all of North America from the St. Lawrence to

Florida, excepting Port Royal, which had been

given to Poutrincourt. She made a contract with

Biencourt by which the missionaries were to be supported

from the proceeds of the fisheries and the


The missionaries at length reached Port Royal,

in June, 161 1 ; but there was never a very good

understanding between them and Poutrincourt, who

resented the Jesuits' interference with what he considered

his own province. Lescarbot reports him

as saying to Biard, ** I with my sword, Father,

have hopes of Paradise, and you v/ith your breviary.

Show me my way to heaven, and I will show

you yours on earth."

The missionaries were anxious to learn the Indian

language ;

but those of the French who could have

helped them would not. Old Mambertou, however,

came to them for instruction in Christian doctrine,

and helped them to some knowledge of his Ian-


guage, though he did not live long after their arrival.

Biard, to show how the Indians had been

taught by Father La Fieche, reported that when he

was teaching him the Lord's Prayer, Mambertou

objected to the petition for daily bread, saying, *' If

I only ask for bread, I shall get no fish nor moosemeat."

The story of Mambertou *s death is interesting.

Father Masse took him to

his own house when he

fell ill ; but care and remedies were of no avail.

Mambertou saw that he must die,

called for the last

sacraments, and exacted a promise from Biencourt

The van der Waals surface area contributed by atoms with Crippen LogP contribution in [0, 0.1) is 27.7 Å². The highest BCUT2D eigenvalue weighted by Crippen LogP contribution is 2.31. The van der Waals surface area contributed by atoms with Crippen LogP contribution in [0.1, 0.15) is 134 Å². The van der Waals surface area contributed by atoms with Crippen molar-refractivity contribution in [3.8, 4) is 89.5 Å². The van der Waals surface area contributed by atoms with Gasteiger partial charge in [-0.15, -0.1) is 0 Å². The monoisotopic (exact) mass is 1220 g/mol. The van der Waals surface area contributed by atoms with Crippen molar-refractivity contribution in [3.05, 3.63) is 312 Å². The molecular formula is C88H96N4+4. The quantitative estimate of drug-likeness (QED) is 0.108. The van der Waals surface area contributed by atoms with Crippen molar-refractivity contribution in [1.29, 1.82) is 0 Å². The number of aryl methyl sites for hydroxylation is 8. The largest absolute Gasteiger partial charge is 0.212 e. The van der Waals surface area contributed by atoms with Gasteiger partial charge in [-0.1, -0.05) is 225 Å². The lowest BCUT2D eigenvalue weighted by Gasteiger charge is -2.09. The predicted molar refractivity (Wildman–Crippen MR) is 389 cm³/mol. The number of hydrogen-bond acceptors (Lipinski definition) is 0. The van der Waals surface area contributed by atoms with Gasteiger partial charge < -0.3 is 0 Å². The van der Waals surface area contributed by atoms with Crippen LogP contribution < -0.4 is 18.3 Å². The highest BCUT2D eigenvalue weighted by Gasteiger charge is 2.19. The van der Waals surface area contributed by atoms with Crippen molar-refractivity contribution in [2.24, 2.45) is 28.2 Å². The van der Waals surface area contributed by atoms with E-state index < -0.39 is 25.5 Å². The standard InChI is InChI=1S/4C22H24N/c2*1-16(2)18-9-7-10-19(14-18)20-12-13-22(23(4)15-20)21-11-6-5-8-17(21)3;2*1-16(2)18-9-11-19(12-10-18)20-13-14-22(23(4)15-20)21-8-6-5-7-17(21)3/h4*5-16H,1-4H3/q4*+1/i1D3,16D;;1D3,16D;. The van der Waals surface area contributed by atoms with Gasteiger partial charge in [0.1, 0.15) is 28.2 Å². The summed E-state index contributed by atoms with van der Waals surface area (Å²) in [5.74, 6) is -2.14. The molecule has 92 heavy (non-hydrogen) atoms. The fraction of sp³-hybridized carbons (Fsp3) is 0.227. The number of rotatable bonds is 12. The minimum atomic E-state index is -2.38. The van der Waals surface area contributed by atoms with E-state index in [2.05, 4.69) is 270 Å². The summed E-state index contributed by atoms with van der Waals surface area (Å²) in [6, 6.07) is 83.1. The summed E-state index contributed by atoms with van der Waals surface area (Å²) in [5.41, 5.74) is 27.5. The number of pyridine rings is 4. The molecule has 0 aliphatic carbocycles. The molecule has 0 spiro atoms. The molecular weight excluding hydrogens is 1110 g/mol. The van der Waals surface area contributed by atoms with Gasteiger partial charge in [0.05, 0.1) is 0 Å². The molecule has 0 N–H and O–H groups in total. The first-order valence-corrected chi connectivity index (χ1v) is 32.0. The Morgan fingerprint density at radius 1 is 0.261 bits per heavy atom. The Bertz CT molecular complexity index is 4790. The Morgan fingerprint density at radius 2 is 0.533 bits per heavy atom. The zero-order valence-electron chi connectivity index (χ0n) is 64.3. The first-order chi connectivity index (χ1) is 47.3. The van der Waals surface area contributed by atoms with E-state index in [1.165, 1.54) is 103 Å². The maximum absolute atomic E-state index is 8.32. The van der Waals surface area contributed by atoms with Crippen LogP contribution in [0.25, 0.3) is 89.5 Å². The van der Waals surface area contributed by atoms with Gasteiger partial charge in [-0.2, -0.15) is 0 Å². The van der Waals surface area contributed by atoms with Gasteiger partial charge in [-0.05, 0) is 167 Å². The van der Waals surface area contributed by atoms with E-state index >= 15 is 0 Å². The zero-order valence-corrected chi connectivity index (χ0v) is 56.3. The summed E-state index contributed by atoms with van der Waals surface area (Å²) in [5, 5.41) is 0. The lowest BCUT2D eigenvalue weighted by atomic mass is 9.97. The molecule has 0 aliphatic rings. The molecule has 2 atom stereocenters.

that he should be buried with his own people.

Father Biard said it could not be allowed ; for to

bury the chief in heathen ground would be a

stumbling-block to the Indians. Biencourt urged

his promise, and said the father had only to bless

the spot where the chief should be laid. The missionary

replied that this could not be done unless

all the pagan bodies were first removed ;

and that,

of course, was out of the question. But Mambertou

was obstinate, and Biard declared he Vv^ould have

nothing to do with the funeral. The terrors of the

world to come and the firmness of

the Jesuit at last

prevailed ;

Mambertou gave way, died with the consolations

of the Church, and received Christian



The Jesuits made some farther attempts to bring

the savages into the fold of the Church. Biard

went to visit the Kinibequi, or Kennebecs, and

other Indians in what is now the State of Maine,

in company with Biencourt ;

and Father Masse

made an expedition with Louis, the son of Mambertou,

from which he came back worn with


and hardship. But the commandant and his son

treated their Jesuits grudgingly ;

the colony was

growing feeble,

depending on supplies from France

and help from the Indians, and neglecting the care

of the soil.

On the other hand, the Jesuits, in concert with

Madame de Guercheville, made it uncomfortable for

Poutrincourt in France. His funds were running

low, and the colony was a constant drain upon

them. He was forced to admit Madame de Guercheville

as a partner, in order to get aid for Port


She sent over another Jesuit, a lay-brother,

Gilbert Du Thet. But quarrels ensued at the colony



Thet was sent back ;

and Madame de

Guercheville, who by this time had received her

grant of the greater part of North America, determined

to begin a new settlement.

She therefore sent out a vessel in the spring of

161 3, under the command of the Sieur de la

Saussaye, who, stopping at Port Royal, took on


board the two Jesuits, and sailing on began a settlement

on Mount Desert



Island, which was named

But the colony was destined to be short lived.

Samuel Argall, a piratical adventurer of Virginia,